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Your Successful Preschooler: Ten Skills Children Need to Become Confident and Socially Engaged

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The latest research shows that children can be taught--at veryearly ages--the tools they need to become successful and connectedto others. This new book offers parents and teachers theinformation they need to teach children the most effective ways toengage peers and make social interactions easier and moremeaningful. Your Successful Preschooler: Shows how facilitated play c The latest research shows that children can be taught--at veryearly ages--the tools they need to become successful and connectedto others. This new book offers parents and teachers theinformation they need to teach children the most effective ways toengage peers and make social interactions easier and moremeaningful. Your Successful Preschooler: Shows how facilitated play can become an opportunity to improveyour child's emotional connections with peers Teaches parents and educators how to foster growth invocabulary and language during play, key ingredients to academicsuccess Presents dozens of anecdotes with dialogues parents can use toteach children how to better relate to their peers Using the methods outlined in the book, parents and teachers cansupport activities that lead to a lifetime of social success andlikeability that are crucial for every child's emotionalstability.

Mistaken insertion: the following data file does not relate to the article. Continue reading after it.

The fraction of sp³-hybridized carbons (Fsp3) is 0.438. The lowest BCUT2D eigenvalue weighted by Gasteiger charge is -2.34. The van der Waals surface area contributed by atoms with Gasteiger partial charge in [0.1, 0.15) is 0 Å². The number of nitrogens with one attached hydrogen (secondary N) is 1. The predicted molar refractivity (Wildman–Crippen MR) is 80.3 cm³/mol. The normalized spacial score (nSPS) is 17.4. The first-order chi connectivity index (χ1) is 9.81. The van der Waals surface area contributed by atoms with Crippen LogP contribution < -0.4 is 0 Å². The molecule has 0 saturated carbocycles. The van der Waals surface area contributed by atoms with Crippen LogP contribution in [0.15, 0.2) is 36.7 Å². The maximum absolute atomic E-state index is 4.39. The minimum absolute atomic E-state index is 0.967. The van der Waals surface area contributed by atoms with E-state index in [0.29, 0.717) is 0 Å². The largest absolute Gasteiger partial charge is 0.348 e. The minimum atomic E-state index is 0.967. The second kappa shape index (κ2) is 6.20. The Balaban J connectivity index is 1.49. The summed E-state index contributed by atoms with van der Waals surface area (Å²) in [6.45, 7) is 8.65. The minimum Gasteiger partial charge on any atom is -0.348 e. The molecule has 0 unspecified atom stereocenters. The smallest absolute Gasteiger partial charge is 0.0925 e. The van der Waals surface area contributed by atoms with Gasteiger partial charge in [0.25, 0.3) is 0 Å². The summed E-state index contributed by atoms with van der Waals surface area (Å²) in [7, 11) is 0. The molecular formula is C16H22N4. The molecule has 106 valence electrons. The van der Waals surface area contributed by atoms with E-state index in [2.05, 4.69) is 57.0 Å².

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The latest research shows that children can be taught--at veryearly ages--the tools they need to become successful and connectedto others. This new book offers parents and teachers theinformation they need to teach children the most effective ways toengage peers and make social interactions easier and moremeaningful. Your Successful Preschooler: Shows how facilitated play c The latest research shows that children can be taught--at veryearly ages--the tools they need to become successful and connectedto others. This new book offers parents and teachers theinformation they need to teach children the most effective ways toengage peers and make social interactions easier and moremeaningful. Your Successful Preschooler: Shows how facilitated play can become an opportunity to improveyour child's emotional connections with peers Teaches parents and educators how to foster growth invocabulary and language during play, key ingredients to academicsuccess Presents dozens of anecdotes with dialogues parents can use toteach children how to better relate to their peers Using the methods outlined in the book, parents and teachers cansupport activities that lead to a lifetime of social success andlikeability that are crucial for every child's emotionalstability.

30 review for Your Successful Preschooler: Ten Skills Children Need to Become Confident and Socially Engaged

  1. 4 out of 5

    Marissa Morrison